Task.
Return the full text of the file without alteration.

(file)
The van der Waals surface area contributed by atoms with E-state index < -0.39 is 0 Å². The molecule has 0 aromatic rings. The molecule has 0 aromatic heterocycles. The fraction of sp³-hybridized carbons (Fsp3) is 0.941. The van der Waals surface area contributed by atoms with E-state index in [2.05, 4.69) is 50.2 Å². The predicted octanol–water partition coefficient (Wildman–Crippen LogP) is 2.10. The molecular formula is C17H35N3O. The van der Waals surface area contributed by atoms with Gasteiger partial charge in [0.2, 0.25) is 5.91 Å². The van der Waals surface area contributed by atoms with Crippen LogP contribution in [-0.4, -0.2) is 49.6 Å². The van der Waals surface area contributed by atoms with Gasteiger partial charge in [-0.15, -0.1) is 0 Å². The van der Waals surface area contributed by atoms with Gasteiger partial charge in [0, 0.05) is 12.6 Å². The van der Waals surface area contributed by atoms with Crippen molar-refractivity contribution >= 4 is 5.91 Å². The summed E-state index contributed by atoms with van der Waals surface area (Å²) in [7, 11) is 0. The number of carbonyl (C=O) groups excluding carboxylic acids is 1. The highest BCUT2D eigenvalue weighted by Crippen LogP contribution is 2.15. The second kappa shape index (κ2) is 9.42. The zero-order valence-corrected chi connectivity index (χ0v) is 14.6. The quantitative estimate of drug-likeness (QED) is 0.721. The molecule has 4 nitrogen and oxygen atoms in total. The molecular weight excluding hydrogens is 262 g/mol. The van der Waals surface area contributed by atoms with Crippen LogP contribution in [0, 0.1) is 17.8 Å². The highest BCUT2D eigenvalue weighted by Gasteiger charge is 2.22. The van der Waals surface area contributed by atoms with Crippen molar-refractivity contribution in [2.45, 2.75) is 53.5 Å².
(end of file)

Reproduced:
The van der Waals surface area contributed by atoms with E-state index < -0.39 is 0 Å². The molecule has 0 aromatic rings. The molecule has 0 aromatic heterocycles. The fraction of sp³-hybridized carbons (Fsp3) is 0.941. The van der Waals surface area contributed by atoms with E-state index in [2.05, 4.69) is 50.2 Å². The predicted octanol–water partition coefficient (Wildman–Crippen LogP) is 2.10. The molecular formula is C17H35N3O. The van der Waals surface area contributed by atoms with Gasteiger partial charge in [0.2, 0.25) is 5.91 Å². The van der Waals surface area contributed by atoms with Crippen LogP contribution in [-0.4, -0.2) is 49.6 Å². The van der Waals surface area contributed by atoms with Gasteiger partial charge in [-0.15, -0.1) is 0 Å². The van der Waals surface area contributed by atoms with Gasteiger partial charge in [0, 0.05) is 12.6 Å². The van der Waals surface area contributed by atoms with Crippen molar-refractivity contribution >= 4 is 5.91 Å². The summed E-state index contributed by atoms with van der Waals surface area (Å²) in [7, 11) is 0. The number of carbonyl (C=O) groups excluding carboxylic acids is 1. The highest BCUT2D eigenvalue weighted by Crippen LogP contribution is 2.15. The second kappa shape index (κ2) is 9.42. The zero-order valence-corrected chi connectivity index (χ0v) is 14.6. The quantitative estimate of drug-likeness (QED) is 0.721. The molecule has 4 nitrogen and oxygen atoms in total. The molecular weight excluding hydrogens is 262 g/mol. The van der Waals surface area contributed by atoms with Crippen LogP contribution in [0, 0.1) is 17.8 Å². The highest BCUT2D eigenvalue weighted by Gasteiger charge is 2.22. The van der Waals surface area contributed by atoms with Crippen molar-refractivity contribution in [2.45, 2.75) is 53.5 Å².